Cambridge University Press, founded in 1584, is reorganising globally to support its digital strategy, using SAP...
John Rimell, chief architect at Cambridge University Press (CUP), says the publisher’s deepening move into digital publishing is aligned with a global reorganisation. “We are moving to global organisational structures, with global heads of sales and marketing, global financial arrangements, and so on, rather than organising these things on a local, national basis,” he says.
There is also a global shared service on the IT side, with the SAP tool enabling this at a practical level. Rimell presented on the change programme at the recent SAP UK and Ireland user group conference.
A major objective was to get a better understanding of product profitability, and to do that on a global basis. The press’s business, comprising academic books and journals, English language teaching, and education, “takes us to many far-flung corners of the world”, he says. “We had different finance systems in every country, from New York through Saudi Arabia to Sydney, with each territory running its own balance sheet.”
The imperative to get better at digital publishing, common across the media industry, adds another layer of complexity.
“Selling our content in the digital world means a new range of sales models. As well as selling individual books, you have 12-month subscriptions to websites. You can buy a subscription to a series of content, or have a 24-hour rental of a piece of content," he says. "Our financial systems were based around selling a book or a journal as an individual piece of content. We needed a back-office solution that would open up a range of opportunities to the sales people.”
CUP chose the IS-Media system from SAP, which was originally built for newspapers, but has been extended to support more general publishing content.
At the same time, says Rimell, Cambridge’s core focus is on quality. "All our books are still reviewed by the syndics of the university. It's a badge of honour to be a CUP author. Our mission is to be the publisher of the best quality books,” he says.
Peer publisher Oxford University Press, which is two years younger, also uses SAP's IS-Media system, he says, “and we talk to OUP”.
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Migrating to SAP IS-Media
CUP bought the SAP software in 2011, the project began towards the end of that year, and the entire system went live in January 2013. The press now has a data structure, within IS-Media, that “can attribute costs at different levels – pre-press costs, individual book costs with specific formats, including ebooks. That gives us a much better understanding of profitability”.
As chief architect, Rimell led the team that handled the interface between CUP’s legacy editorial systems and migrating the data to SAP. This was a master data sub-project vital to the overall project.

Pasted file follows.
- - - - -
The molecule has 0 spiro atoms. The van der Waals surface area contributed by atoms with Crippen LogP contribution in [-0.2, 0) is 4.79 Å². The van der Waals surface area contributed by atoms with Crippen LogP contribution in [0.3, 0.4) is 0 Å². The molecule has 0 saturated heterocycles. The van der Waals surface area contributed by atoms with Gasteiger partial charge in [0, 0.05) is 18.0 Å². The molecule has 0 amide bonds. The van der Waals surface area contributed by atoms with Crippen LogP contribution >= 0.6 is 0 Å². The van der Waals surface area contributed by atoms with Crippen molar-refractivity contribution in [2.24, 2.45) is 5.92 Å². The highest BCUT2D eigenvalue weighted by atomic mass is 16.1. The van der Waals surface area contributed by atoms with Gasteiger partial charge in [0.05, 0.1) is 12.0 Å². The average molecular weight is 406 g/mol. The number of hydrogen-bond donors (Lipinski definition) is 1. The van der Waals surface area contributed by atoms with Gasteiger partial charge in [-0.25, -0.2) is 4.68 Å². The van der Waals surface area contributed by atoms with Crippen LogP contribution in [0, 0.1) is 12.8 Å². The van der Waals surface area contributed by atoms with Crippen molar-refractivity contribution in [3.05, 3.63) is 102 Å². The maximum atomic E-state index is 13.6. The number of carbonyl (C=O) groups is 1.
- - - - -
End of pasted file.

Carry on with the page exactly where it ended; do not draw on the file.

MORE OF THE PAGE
“On the interface side, we had a choice about how we embedded SAP into the existing infrastructure. Either do away with legacy editorial systems, moving everything to SAP; or keep the legacy systems but build data transformations at the middleware layer; or, finally, restructure the insides of our legacy systems so that they used the SAP data model, so that when it came to interfacing everything worked as a pass-through message, needing no transformation,” he says.
CUP went for the third option. “We wanted to preserve the industry knowledge in our customised legacy systems, and we wanted to disrupt users the least,” says Rimell. CUP has a good internal software development capability for this work, he says, with 100 or so developers in Manila, in the Philippines.
We wanted to preserve the industry knowledge in our customised legacy systems, and we wanted to disrupt users the least
John Rimell, Cambridge University Press
The sub-project went live two to three months before the entire SAP go-live. It involved migrating 48 data objects, with around 1,600 data quality checks, with most of that being done by people in the business – editorial staff, finance staff, production staff.
“It was a lot of work; and not just for the technical staff,” he says. Rimell recommends “project planning for duration not for work effort, since these [business people] are constrained resources”, meaning a 30-minute task has to be fitted into a day job.
And while the sub-project team started off keeping track of the data loading using Excel, they soon shifted to [Altassian’s] Jira to produce tickets per task within the workflow. The “dashboard worked really well for checking project progress”.
Rimell reports benefits “on the cost side” so far. Sales and distribution will be added next year. CUP now has a better idea of the “true profitability of products”, and can invest the surplus not due to the University of Cambridge into the publisher’s digital efforts.